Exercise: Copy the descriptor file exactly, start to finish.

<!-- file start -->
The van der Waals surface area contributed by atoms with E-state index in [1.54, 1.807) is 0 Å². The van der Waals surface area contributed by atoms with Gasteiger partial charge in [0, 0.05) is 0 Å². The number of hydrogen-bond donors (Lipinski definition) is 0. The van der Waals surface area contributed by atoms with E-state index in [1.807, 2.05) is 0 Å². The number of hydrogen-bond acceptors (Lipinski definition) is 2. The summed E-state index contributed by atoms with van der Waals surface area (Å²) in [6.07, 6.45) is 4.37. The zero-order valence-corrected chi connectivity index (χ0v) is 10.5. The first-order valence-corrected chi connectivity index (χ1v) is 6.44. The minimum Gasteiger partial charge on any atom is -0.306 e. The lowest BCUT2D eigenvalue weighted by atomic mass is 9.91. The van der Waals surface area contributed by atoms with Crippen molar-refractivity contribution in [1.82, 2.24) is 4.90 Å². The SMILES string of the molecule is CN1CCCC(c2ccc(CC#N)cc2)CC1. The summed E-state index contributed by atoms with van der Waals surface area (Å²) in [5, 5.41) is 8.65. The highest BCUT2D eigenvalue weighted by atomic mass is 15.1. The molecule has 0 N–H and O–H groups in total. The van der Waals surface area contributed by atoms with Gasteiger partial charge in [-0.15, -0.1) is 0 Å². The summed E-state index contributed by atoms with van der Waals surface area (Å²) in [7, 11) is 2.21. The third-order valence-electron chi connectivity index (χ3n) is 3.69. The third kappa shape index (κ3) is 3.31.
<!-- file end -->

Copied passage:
The van der Waals surface area contributed by atoms with E-state index in [1.54, 1.807) is 0 Å². The van der Waals surface area contributed by atoms with Gasteiger partial charge in [0, 0.05) is 0 Å². The number of hydrogen-bond donors (Lipinski definition) is 0. The van der Waals surface area contributed by atoms with E-state index in [1.807, 2.05) is 0 Å². The number of hydrogen-bond acceptors (Lipinski definition) is 2. The summed E-state index contributed by atoms with van der Waals surface area (Å²) in [6.07, 6.45) is 4.37. The zero-order valence-corrected chi connectivity index (χ0v) is 10.5. The first-order valence-corrected chi connectivity index (χ1v) is 6.44. The minimum Gasteiger partial charge on any atom is -0.306 e. The lowest BCUT2D eigenvalue weighted by atomic mass is 9.91. The van der Waals surface area contributed by atoms with Crippen molar-refractivity contribution in [1.82, 2.24) is 4.90 Å². The SMILES string of the molecule is CN1CCCC(c2ccc(CC#N)cc2)CC1. The summed E-state index contributed by atoms with van der Waals surface area (Å²) in [5, 5.41) is 8.65. The highest BCUT2D eigenvalue weighted by atomic mass is 15.1. The molecule has 0 N–H and O–H groups in total. The van der Waals surface area contributed by atoms with Gasteiger partial charge in [-0.15, -0.1) is 0 Å². The summed E-state index contributed by atoms with van der Waals surface area (Å²) in [7, 11) is 2.21. The third-order valence-electron chi connectivity index (χ3n) is 3.69. The third kappa shape index (κ3) is 3.31.